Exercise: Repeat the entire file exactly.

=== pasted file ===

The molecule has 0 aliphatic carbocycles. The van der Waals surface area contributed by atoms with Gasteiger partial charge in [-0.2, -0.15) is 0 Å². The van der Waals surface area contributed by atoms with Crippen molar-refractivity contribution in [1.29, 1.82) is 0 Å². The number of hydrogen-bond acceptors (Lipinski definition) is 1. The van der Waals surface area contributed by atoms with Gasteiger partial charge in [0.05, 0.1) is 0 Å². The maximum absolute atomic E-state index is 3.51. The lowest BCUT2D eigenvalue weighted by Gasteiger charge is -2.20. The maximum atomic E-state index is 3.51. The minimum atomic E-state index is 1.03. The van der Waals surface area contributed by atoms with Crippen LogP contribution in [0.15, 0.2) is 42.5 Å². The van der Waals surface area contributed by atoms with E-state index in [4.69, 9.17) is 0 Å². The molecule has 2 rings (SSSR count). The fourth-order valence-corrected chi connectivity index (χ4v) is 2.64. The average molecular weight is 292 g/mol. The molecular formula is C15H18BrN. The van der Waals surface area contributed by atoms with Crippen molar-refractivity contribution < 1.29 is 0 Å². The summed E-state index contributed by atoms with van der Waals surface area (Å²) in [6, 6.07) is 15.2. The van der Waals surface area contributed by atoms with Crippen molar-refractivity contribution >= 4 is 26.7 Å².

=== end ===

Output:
The molecule has 0 aliphatic carbocycles. The van der Waals surface area contributed by atoms with Gasteiger partial charge in [-0.2, -0.15) is 0 Å². The van der Waals surface area contributed by atoms with Crippen molar-refractivity contribution in [1.29, 1.82) is 0 Å². The number of hydrogen-bond acceptors (Lipinski definition) is 1. The van der Waals surface area contributed by atoms with Gasteiger partial charge in [0.05, 0.1) is 0 Å². The maximum absolute atomic E-state index is 3.51. The lowest BCUT2D eigenvalue weighted by Gasteiger charge is -2.20. The maximum atomic E-state index is 3.51. The minimum atomic E-state index is 1.03. The van der Waals surface area contributed by atoms with Crippen LogP contribution in [0.15, 0.2) is 42.5 Å². The van der Waals surface area contributed by atoms with E-state index in [4.69, 9.17) is 0 Å². The molecule has 2 rings (SSSR count). The fourth-order valence-corrected chi connectivity index (χ4v) is 2.64. The average molecular weight is 292 g/mol. The molecular formula is C15H18BrN. The van der Waals surface area contributed by atoms with Crippen molar-refractivity contribution < 1.29 is 0 Å². The summed E-state index contributed by atoms with van der Waals surface area (Å²) in [6, 6.07) is 15.2. The van der Waals surface area contributed by atoms with Crippen molar-refractivity contribution >= 4 is 26.7 Å².